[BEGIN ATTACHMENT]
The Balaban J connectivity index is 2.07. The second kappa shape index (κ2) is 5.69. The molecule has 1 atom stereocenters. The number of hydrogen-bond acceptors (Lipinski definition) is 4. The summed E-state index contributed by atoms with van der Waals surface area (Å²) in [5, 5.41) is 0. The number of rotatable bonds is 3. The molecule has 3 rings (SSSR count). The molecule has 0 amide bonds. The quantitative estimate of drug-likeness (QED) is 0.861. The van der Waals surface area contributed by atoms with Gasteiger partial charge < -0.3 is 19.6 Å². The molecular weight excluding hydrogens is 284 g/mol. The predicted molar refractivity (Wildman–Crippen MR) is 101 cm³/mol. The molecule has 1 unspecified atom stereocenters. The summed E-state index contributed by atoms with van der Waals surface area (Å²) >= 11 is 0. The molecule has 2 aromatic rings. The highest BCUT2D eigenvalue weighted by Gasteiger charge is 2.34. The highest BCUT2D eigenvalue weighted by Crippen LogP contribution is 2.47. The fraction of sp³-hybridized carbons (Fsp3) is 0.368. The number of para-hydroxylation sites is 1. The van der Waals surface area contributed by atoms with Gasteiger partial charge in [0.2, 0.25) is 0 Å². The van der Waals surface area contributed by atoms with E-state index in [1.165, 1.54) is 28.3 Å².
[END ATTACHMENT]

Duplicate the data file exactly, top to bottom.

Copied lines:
The Balaban J connectivity index is 2.07. The second kappa shape index (κ2) is 5.69. The molecule has 1 atom stereocenters. The number of hydrogen-bond acceptors (Lipinski definition) is 4. The summed E-state index contributed by atoms with van der Waals surface area (Å²) in [5, 5.41) is 0. The number of rotatable bonds is 3. The molecule has 3 rings (SSSR count). The molecule has 0 amide bonds. The quantitative estimate of drug-likeness (QED) is 0.861. The van der Waals surface area contributed by atoms with Gasteiger partial charge < -0.3 is 19.6 Å². The molecular weight excluding hydrogens is 284 g/mol. The predicted molar refractivity (Wildman–Crippen MR) is 101 cm³/mol. The molecule has 1 unspecified atom stereocenters. The summed E-state index contributed by atoms with van der Waals surface area (Å²) >= 11 is 0. The molecule has 2 aromatic rings. The highest BCUT2D eigenvalue weighted by Gasteiger charge is 2.34. The highest BCUT2D eigenvalue weighted by Crippen LogP contribution is 2.47. The fraction of sp³-hybridized carbons (Fsp3) is 0.368. The number of para-hydroxylation sites is 1. The van der Waals surface area contributed by atoms with Gasteiger partial charge in [0.2, 0.25) is 0 Å². The van der Waals surface area contributed by atoms with E-state index in [1.165, 1.54) is 28.3 Å².